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Bioarchaeology of East AsiaMovement, Contact, Health$
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Kate Pechenkina and Marc Oxenham

Print publication date: 2013

Print ISBN-13: 9780813044279

Published to Florida Scholarship Online: September 2013

DOI: 10.5744/florida/9780813044279.001.0001

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Population Dispersal from East Asia into Southeast Asia

Population Dispersal from East Asia into Southeast Asia

Evidence from Cranial and Dental Morphology

Chapter:
(p.179) 8 Population Dispersal from East Asia into Southeast Asia
Source:
Bioarchaeology of East Asia
Author(s):

Hirofumi Matsumura

Marc Oxenham

Publisher:
University Press of Florida
DOI:10.5744/florida/9780813044279.003.0008

Cranial and dental morphology is assessed for a range of late Pleistocene through Holocene human remains in Southeast Asia (SEA). It is found that the majority of Pleistocene, including Hoabinhian (Mesolithic), samples exhibit Australo-Melanesian characteristics. This suggests that the first modern human colonizers of mainland SEA and the Australian sub-continent were potentially ancestors of modern day Australo-Melanesian peoples. Some traits exhibited by the putative Pleistocene founding populations were retained, even as late as the pre-Neolithic pottery using cultures of northern Vietnam. Ostensibly due to major NE Asian migrations into SEA, marked population change on the mainland is clear in northern Vietnam, and a major morphological gap exists between earlier populations and emergent Metal period communities, which resemble recent SE Asians. Our work supports the “dual layer” hypothesis, or demic diffusion model, for the origin of modern SE Asian peoples. Moreover, it seems clear that the Neolithic hosted the major events that gave rise to modern SEA populations.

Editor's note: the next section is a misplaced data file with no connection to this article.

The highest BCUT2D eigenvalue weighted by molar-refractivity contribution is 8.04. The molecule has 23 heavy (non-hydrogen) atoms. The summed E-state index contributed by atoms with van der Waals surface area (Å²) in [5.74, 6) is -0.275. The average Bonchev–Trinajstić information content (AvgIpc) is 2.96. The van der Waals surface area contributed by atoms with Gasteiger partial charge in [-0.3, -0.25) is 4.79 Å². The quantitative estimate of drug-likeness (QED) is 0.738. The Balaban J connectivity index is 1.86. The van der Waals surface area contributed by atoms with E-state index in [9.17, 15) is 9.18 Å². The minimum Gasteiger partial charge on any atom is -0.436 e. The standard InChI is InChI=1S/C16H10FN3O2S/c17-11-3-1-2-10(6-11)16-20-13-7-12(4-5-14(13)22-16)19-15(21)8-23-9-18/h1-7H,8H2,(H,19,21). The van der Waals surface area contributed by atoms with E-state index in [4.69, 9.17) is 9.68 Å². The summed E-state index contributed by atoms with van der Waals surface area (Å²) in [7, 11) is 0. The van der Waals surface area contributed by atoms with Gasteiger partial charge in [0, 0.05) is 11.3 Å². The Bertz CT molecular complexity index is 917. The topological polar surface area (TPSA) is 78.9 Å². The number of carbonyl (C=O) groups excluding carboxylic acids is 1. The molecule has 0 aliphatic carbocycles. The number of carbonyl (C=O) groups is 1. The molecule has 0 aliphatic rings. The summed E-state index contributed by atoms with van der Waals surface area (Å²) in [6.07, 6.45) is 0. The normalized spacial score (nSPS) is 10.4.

Keywords:   cranial morphology, dental morphology, population movement, demic diffusion model

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